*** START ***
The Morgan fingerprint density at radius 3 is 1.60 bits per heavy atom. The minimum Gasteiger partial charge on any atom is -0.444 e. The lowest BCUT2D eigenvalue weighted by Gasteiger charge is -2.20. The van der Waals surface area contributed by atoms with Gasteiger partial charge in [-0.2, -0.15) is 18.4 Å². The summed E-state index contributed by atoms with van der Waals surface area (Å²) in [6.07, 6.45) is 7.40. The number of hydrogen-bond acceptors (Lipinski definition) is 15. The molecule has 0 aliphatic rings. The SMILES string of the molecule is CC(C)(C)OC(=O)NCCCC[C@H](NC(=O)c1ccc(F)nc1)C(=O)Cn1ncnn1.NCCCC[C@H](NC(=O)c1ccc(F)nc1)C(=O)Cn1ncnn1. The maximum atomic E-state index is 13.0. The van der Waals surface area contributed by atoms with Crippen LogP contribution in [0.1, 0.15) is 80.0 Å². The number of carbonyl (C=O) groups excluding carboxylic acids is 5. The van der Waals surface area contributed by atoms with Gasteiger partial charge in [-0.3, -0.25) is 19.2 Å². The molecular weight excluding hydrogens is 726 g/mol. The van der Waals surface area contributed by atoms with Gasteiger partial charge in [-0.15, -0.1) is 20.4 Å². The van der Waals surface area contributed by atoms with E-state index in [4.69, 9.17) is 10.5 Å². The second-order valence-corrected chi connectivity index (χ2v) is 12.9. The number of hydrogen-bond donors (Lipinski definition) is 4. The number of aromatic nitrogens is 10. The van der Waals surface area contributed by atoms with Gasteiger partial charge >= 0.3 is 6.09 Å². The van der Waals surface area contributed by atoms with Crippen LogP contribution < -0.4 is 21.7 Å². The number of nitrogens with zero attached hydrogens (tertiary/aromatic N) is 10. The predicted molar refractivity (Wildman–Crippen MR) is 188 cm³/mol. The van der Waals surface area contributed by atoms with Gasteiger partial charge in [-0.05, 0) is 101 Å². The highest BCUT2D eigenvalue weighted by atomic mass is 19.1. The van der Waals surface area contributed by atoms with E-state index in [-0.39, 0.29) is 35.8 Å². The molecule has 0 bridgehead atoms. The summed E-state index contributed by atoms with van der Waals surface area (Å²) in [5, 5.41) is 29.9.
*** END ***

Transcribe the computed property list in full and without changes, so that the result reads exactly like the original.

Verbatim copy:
The Morgan fingerprint density at radius 3 is 1.60 bits per heavy atom. The minimum Gasteiger partial charge on any atom is -0.444 e. The lowest BCUT2D eigenvalue weighted by Gasteiger charge is -2.20. The van der Waals surface area contributed by atoms with Gasteiger partial charge in [-0.2, -0.15) is 18.4 Å². The summed E-state index contributed by atoms with van der Waals surface area (Å²) in [6.07, 6.45) is 7.40. The number of hydrogen-bond acceptors (Lipinski definition) is 15. The molecule has 0 aliphatic rings. The SMILES string of the molecule is CC(C)(C)OC(=O)NCCCC[C@H](NC(=O)c1ccc(F)nc1)C(=O)Cn1ncnn1.NCCCC[C@H](NC(=O)c1ccc(F)nc1)C(=O)Cn1ncnn1. The maximum atomic E-state index is 13.0. The van der Waals surface area contributed by atoms with Crippen LogP contribution in [0.1, 0.15) is 80.0 Å². The number of carbonyl (C=O) groups excluding carboxylic acids is 5. The van der Waals surface area contributed by atoms with Gasteiger partial charge in [-0.3, -0.25) is 19.2 Å². The molecular weight excluding hydrogens is 726 g/mol. The van der Waals surface area contributed by atoms with Gasteiger partial charge in [-0.15, -0.1) is 20.4 Å². The van der Waals surface area contributed by atoms with E-state index in [4.69, 9.17) is 10.5 Å². The second-order valence-corrected chi connectivity index (χ2v) is 12.9. The number of hydrogen-bond donors (Lipinski definition) is 4. The number of aromatic nitrogens is 10. The van der Waals surface area contributed by atoms with Gasteiger partial charge >= 0.3 is 6.09 Å². The van der Waals surface area contributed by atoms with Crippen LogP contribution < -0.4 is 21.7 Å². The number of nitrogens with zero attached hydrogens (tertiary/aromatic N) is 10. The predicted molar refractivity (Wildman–Crippen MR) is 188 cm³/mol. The van der Waals surface area contributed by atoms with Gasteiger partial charge in [-0.05, 0) is 101 Å². The highest BCUT2D eigenvalue weighted by atomic mass is 19.1. The van der Waals surface area contributed by atoms with E-state index in [-0.39, 0.29) is 35.8 Å². The molecule has 0 bridgehead atoms. The summed E-state index contributed by atoms with van der Waals surface area (Å²) in [5, 5.41) is 29.9.